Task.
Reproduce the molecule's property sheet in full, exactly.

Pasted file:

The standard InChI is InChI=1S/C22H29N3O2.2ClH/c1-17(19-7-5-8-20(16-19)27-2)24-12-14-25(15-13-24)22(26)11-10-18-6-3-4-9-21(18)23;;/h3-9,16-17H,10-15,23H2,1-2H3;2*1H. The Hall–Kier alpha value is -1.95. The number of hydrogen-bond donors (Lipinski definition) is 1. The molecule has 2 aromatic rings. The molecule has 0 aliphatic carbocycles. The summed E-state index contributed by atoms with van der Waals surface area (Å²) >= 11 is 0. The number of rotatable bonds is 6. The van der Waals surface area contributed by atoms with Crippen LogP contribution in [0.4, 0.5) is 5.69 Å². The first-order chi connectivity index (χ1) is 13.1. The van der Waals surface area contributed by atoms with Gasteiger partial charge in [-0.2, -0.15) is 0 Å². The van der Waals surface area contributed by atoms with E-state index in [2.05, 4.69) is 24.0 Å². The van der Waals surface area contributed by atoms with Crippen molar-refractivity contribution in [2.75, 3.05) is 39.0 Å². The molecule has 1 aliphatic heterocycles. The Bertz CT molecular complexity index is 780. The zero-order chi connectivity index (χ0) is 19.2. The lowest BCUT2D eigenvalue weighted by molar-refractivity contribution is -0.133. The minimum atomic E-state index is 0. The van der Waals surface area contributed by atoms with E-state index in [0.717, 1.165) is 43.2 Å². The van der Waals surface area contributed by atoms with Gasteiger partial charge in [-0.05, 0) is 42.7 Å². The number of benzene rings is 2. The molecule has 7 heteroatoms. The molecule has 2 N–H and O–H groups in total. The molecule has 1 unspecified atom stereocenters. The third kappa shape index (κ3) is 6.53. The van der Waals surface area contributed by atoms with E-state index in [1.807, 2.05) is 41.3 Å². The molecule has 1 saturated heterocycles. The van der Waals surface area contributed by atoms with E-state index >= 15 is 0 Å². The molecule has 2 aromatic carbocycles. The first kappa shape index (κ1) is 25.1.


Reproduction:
The standard InChI is InChI=1S/C22H29N3O2.2ClH/c1-17(19-7-5-8-20(16-19)27-2)24-12-14-25(15-13-24)22(26)11-10-18-6-3-4-9-21(18)23;;/h3-9,16-17H,10-15,23H2,1-2H3;2*1H. The Hall–Kier alpha value is -1.95. The number of hydrogen-bond donors (Lipinski definition) is 1. The molecule has 2 aromatic rings. The molecule has 0 aliphatic carbocycles. The summed E-state index contributed by atoms with van der Waals surface area (Å²) >= 11 is 0. The number of rotatable bonds is 6. The van der Waals surface area contributed by atoms with Crippen LogP contribution in [0.4, 0.5) is 5.69 Å². The first-order chi connectivity index (χ1) is 13.1. The van der Waals surface area contributed by atoms with Gasteiger partial charge in [-0.2, -0.15) is 0 Å². The van der Waals surface area contributed by atoms with E-state index in [2.05, 4.69) is 24.0 Å². The van der Waals surface area contributed by atoms with Crippen molar-refractivity contribution in [2.75, 3.05) is 39.0 Å². The molecule has 1 aliphatic heterocycles. The Bertz CT molecular complexity index is 780. The zero-order chi connectivity index (χ0) is 19.2. The lowest BCUT2D eigenvalue weighted by molar-refractivity contribution is -0.133. The minimum atomic E-state index is 0. The van der Waals surface area contributed by atoms with E-state index in [0.717, 1.165) is 43.2 Å². The van der Waals surface area contributed by atoms with Gasteiger partial charge in [-0.05, 0) is 42.7 Å². The number of benzene rings is 2. The molecule has 7 heteroatoms. The molecule has 2 N–H and O–H groups in total. The molecule has 1 unspecified atom stereocenters. The third kappa shape index (κ3) is 6.53. The van der Waals surface area contributed by atoms with E-state index in [1.807, 2.05) is 41.3 Å². The molecule has 1 saturated heterocycles. The van der Waals surface area contributed by atoms with E-state index >= 15 is 0 Å². The molecule has 2 aromatic carbocycles. The first kappa shape index (κ1) is 25.1.